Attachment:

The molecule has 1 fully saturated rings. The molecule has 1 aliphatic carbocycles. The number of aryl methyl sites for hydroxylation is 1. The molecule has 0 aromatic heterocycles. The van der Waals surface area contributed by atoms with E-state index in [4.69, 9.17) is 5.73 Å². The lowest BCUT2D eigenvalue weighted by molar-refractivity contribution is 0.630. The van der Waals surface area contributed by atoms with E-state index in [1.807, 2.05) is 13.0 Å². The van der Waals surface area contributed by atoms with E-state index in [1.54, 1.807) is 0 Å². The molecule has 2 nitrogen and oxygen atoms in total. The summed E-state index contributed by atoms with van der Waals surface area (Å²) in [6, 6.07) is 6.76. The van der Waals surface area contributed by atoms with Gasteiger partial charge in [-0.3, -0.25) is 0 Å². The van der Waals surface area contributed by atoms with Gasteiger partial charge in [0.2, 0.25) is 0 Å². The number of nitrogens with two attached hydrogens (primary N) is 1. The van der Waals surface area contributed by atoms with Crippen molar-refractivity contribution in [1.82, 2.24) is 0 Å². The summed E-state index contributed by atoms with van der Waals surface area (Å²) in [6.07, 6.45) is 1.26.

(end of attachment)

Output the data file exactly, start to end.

The molecule has 1 fully saturated rings. The molecule has 1 aliphatic carbocycles. The number of aryl methyl sites for hydroxylation is 1. The molecule has 0 aromatic heterocycles. The van der Waals surface area contributed by atoms with E-state index in [4.69, 9.17) is 5.73 Å². The lowest BCUT2D eigenvalue weighted by molar-refractivity contribution is 0.630. The van der Waals surface area contributed by atoms with E-state index in [1.807, 2.05) is 13.0 Å². The van der Waals surface area contributed by atoms with E-state index in [1.54, 1.807) is 0 Å². The molecule has 2 nitrogen and oxygen atoms in total. The summed E-state index contributed by atoms with van der Waals surface area (Å²) in [6, 6.07) is 6.76. The van der Waals surface area contributed by atoms with Gasteiger partial charge in [-0.3, -0.25) is 0 Å². The van der Waals surface area contributed by atoms with Gasteiger partial charge in [0.2, 0.25) is 0 Å². The number of nitrogens with two attached hydrogens (primary N) is 1. The van der Waals surface area contributed by atoms with Crippen molar-refractivity contribution in [1.82, 2.24) is 0 Å². The summed E-state index contributed by atoms with van der Waals surface area (Å²) in [6.07, 6.45) is 1.26.